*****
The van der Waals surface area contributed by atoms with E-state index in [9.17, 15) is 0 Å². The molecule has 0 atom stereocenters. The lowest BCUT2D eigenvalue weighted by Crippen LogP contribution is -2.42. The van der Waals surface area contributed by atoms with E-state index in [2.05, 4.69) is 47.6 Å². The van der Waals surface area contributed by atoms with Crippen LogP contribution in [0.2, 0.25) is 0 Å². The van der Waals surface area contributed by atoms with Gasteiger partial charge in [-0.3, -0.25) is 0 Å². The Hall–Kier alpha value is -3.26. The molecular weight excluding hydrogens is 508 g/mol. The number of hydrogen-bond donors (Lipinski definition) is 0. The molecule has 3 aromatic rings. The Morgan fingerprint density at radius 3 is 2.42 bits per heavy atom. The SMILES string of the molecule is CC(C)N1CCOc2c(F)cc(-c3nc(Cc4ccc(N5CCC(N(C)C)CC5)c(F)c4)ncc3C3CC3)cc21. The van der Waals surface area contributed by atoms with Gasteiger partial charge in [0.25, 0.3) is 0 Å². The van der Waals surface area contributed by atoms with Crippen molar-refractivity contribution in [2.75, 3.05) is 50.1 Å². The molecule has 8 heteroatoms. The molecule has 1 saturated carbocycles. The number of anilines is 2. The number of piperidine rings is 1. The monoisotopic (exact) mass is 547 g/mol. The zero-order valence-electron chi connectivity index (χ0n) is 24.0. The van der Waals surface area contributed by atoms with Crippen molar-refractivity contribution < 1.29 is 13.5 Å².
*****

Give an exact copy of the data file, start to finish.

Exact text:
The van der Waals surface area contributed by atoms with E-state index in [9.17, 15) is 0 Å². The molecule has 0 atom stereocenters. The lowest BCUT2D eigenvalue weighted by Crippen LogP contribution is -2.42. The van der Waals surface area contributed by atoms with E-state index in [2.05, 4.69) is 47.6 Å². The van der Waals surface area contributed by atoms with Crippen LogP contribution in [0.2, 0.25) is 0 Å². The van der Waals surface area contributed by atoms with Gasteiger partial charge in [-0.3, -0.25) is 0 Å². The Hall–Kier alpha value is -3.26. The molecular weight excluding hydrogens is 508 g/mol. The number of hydrogen-bond donors (Lipinski definition) is 0. The molecule has 3 aromatic rings. The Morgan fingerprint density at radius 3 is 2.42 bits per heavy atom. The SMILES string of the molecule is CC(C)N1CCOc2c(F)cc(-c3nc(Cc4ccc(N5CCC(N(C)C)CC5)c(F)c4)ncc3C3CC3)cc21. The van der Waals surface area contributed by atoms with Gasteiger partial charge in [0.25, 0.3) is 0 Å². The van der Waals surface area contributed by atoms with Crippen molar-refractivity contribution in [2.75, 3.05) is 50.1 Å². The molecule has 8 heteroatoms. The molecule has 1 saturated carbocycles. The number of anilines is 2. The number of piperidine rings is 1. The monoisotopic (exact) mass is 547 g/mol. The zero-order valence-electron chi connectivity index (χ0n) is 24.0. The van der Waals surface area contributed by atoms with Crippen molar-refractivity contribution < 1.29 is 13.5 Å².